When discussing options for the treatment of PFAS-impacted liquid wastes, EPA recommends that you question whether the technologies used will capture the PFAS and how the captured PFAS will be managed. Treatment companies should be able to provide you with details of their process, what percentage of the PFAS is captured and how the captured PFAS is managed or destroyed.

    If you are a waste disposal contractor and you are treating PFAS, you should read the rest of this page then contact EPA immediately to discuss your obligations. Contact EPA on 1300 372 842 (1300 EPA VIC) or email your query to wasteissues@epa.vic.gov.au. EPA will probably ask you to demonstrate that your treatment is effective.

  • Can PFAS-impacted liquids be disposed to sewer?

    At present, EPA Victoria does not believe disposal of PFAS-impacted liquid waste (such as Aqueous Film Forming Foam (AFFF)) to sewer is a suitable option, as the PFAS is likely to be released into waterways or contaminate biosolid wastes. We recommend that any PFAS-impacted liquids first be treated to capture and remove the PFAS prior to discharge to sewer.

    If you propose to dispose of PFAS-containing liquids to sewer via trade waste, you must seek approval from the relevant water authority. You must make it explicit to the water authority that the liquid waste contains PFAS. The water authority may require information about the concentrations of PFAS in the liquid and the proposed treatment of this waste to capture and remove the PFAS prior to discharge to sewer, to determine if this discharge is acceptable.

    Where PFAS-impacted leachate is generated onsite, leachate collection and management will be necessary. If no waste disposal or treatment option is currently available, you will need to periodically (at least annually) review what options are available to adequately dispose of impacted wastes.

  • Can PFAS-impacted wastes be transported interstate for treatment?

    The interstate movement of PFAS-contaminated solid and liquid wastes is regulated under the National Environment Protection (Movement of Controlled Waste between States and Territories) Measure (NEPM).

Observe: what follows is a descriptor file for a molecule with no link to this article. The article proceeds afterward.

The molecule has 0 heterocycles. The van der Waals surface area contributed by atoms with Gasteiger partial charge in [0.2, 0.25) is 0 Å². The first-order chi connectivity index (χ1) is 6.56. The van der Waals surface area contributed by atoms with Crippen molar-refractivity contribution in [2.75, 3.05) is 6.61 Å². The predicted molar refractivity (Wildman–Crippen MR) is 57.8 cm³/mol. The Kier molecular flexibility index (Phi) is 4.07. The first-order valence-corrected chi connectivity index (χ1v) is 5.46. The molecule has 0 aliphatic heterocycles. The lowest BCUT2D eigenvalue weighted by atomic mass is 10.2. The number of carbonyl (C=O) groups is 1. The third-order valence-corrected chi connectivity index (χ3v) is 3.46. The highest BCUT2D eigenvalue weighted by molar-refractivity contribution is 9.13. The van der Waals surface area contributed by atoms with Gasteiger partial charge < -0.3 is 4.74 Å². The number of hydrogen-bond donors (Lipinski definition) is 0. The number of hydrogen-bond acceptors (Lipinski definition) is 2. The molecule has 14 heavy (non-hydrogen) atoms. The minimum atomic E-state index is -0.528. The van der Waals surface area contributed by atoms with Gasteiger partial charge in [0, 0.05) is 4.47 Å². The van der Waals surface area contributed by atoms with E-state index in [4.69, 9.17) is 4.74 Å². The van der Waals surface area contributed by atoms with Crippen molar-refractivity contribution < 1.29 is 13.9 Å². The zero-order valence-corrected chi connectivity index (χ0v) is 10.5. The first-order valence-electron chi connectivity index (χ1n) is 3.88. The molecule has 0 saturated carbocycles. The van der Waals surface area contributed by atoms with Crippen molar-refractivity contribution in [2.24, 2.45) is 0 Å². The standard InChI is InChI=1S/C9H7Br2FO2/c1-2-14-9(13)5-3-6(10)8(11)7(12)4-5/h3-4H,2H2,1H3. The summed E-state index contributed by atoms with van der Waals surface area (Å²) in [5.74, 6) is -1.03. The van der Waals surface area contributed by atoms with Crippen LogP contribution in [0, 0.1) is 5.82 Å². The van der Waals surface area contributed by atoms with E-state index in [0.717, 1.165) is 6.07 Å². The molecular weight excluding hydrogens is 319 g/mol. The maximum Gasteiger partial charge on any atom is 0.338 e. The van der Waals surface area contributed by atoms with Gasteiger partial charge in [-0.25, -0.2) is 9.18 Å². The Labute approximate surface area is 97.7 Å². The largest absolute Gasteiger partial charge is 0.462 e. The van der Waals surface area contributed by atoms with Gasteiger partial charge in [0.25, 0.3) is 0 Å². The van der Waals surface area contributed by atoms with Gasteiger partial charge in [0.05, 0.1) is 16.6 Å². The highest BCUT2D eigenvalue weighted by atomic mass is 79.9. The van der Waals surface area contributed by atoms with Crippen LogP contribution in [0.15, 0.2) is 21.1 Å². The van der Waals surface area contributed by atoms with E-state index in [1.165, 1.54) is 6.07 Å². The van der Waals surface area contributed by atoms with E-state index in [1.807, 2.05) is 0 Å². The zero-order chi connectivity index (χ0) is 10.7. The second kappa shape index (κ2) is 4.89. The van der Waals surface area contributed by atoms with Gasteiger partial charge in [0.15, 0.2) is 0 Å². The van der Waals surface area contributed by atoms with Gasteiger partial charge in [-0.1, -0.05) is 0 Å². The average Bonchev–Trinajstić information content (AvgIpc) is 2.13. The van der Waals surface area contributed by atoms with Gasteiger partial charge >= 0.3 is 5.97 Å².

If you propose to move PFAS-contaminated wastes out of Victoria, a consignment authorisation must be obtained from the relevant agency in the receiving state or territory jurisdiction. You must also comply with all other relevant regulatory requirements, such as transport permits, waste transport certificates and any approvals that are required from EPA for the transport of waste interstate.

    In addition to the NEPM, any person wanting to transport solid prescribed industrial waste (PIW) from Victoria to another state or territory must obtain prior approval from EPA Victoria under r.26 of the Environment Protection (Industrial Waste Resource) Regulations 2009.

    Wastes going interstate for destruction or deposit must go to a facility with equivalent or better environmental performance standards than what is available in Victoria. Unless interstate jurisdictions provide confirmation to EPA Victoria that they are willing to receive PFAS-contaminated solid waste, interstate movements will not be approved.

  • Can PFAS-impacted wastes be brought into Victoria for treatment?

    As a signatory of the National Environment Protection (Movement of Controlled Waste between States and Territories) Measure (NEPM), EPA Victoria checks if a valid consignment authorisation is held by the consignor when transporting PFAS into Victoria. Any consignors sending waste to Victorian facilities will be asked to prove that the receiving facility can destroy or capture PFAS.

  • How can I best manage PFAS-impacted soils, sediments and industrial wastes when there are limited options for treatment or disposal?

    The National Environmental Management Plan for PFAS (NEMP) provides further information on the preferred hierarchy of treatment and remediation options. EPA recommends you minimise the volumes of PFAS-impacted soils, sediments or industrial wastes wherever possible.

    It may be appropriate to store PFAS-impacted soils, sediments and industrial wastes onsite, either temporarily or for the longer term, to minimise the risk of PFAS becoming mobilised and to prevent environmental impact. EPA expects that long-term storage will require consideration of the various pathways for the migration of the PFAS into the environment to inform the long-term management options. This may include construction of a purpose-built containment facility. The NEMP provides further information regarding onsite storage and containment of PFAS-impacted material.

    Where PFAS-impacted leachate is generated onsite, leachate collection and management will be necessary. If no waste disposal or treatment option is currently available, you will need to periodically (at least annually) review what options are available to adequately dispose of impacted wastes.